• 32B
    32B Member Posts: 186

    ctc333, my doctor thought I had an infection too! Two courses of antibiotics and all I had to show for it was a nasty yeast infection and the need for more testing.

    Do you know what your next step is? I found that part the hardest, the not having a plan yet.

  • marianella7
    marianella7 Member Posts: 1

    I was diagnosed at 26. Hadn't wanted kids, and up until now I was thinking how great that zoladex will keep me from getting pregnant. But lately...... Idk... now I'm thinking I want to be a mom. There doesn't seem to be a whole lot of information on google on what happens after you stop taking Zoladex. I finished chemo last July 2017, and mastectomy with node dissection August 2017, and was supposed to do radiation, but I opted out. Now I'm on 28 day cycle of Zoladex and no AI, bc I opted out of that too.. so really, I don't have a whole lot going on in my system other than the Zoladex, right? so what now? I've technically been cancer free since October 2017.... ugh idk...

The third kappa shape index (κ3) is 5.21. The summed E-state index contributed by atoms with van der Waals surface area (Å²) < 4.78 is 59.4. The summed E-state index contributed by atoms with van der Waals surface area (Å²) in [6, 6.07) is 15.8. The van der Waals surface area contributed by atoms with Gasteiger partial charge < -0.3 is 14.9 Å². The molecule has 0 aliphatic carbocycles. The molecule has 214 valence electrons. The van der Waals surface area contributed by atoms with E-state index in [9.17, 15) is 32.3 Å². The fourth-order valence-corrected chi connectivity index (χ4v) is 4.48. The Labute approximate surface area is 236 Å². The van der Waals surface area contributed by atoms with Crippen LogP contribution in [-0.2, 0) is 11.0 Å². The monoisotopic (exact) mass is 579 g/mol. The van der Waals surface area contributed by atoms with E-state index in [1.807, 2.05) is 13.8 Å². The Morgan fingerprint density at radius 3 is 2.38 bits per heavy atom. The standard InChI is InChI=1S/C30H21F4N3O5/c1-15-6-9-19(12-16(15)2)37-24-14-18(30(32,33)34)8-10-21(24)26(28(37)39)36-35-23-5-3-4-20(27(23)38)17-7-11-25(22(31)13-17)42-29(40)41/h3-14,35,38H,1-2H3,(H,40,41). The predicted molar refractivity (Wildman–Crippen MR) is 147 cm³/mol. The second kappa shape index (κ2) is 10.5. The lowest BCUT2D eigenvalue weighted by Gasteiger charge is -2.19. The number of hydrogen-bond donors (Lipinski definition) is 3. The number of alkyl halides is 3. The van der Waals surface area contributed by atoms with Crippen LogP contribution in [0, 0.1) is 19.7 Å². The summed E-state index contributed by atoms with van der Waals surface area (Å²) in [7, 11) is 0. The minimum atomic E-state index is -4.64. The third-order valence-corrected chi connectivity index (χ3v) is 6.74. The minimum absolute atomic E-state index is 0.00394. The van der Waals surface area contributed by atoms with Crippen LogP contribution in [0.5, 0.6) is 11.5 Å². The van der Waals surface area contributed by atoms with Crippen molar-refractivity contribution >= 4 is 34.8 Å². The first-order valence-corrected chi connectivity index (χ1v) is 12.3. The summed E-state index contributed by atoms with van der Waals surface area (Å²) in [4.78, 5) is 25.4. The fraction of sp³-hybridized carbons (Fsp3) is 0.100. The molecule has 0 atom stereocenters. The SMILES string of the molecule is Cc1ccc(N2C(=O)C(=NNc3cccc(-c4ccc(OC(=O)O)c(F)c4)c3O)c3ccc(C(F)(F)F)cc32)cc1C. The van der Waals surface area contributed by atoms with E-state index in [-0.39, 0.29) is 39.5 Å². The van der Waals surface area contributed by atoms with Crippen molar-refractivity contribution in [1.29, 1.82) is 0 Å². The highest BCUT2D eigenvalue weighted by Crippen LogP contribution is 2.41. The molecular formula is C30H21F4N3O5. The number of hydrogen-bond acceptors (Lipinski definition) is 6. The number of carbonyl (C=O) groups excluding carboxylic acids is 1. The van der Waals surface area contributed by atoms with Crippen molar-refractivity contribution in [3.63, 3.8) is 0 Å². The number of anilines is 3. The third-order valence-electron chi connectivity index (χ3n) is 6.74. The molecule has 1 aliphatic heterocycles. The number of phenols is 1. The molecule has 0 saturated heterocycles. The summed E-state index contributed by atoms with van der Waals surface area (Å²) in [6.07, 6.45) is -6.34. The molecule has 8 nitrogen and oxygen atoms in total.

• 32B
    32B Member Posts: 186

    Hi Marianella,

    I'm not sure what Zoladex is, but certainly worth asking your doctor about the effects. It sounds like time is still on your side in terms of figuring it out before the biological clock starts ticking too hard. Good luck.

  • WC3
    WC3 Member Posts: 658

    I don't have kids. By my chronogical age I would estimate I had 7 years of fertility left to have them but my hormonal age is maybe 3-4 years behind my chronological age so maybe I had more. I couldn't afford to freeze my eggs though and I had to start chemotherapy before I had a chance to explore other possibilities because my cancer went misdiagnosed and untreated for 2 years and things were getting (or were) urgent by the time I found out it was actually malignant and got all of the biopsy results back.

    But yeah I don't really fit in with other women my age because of it.

  • MeToo14
    MeToo14 Member Posts: 162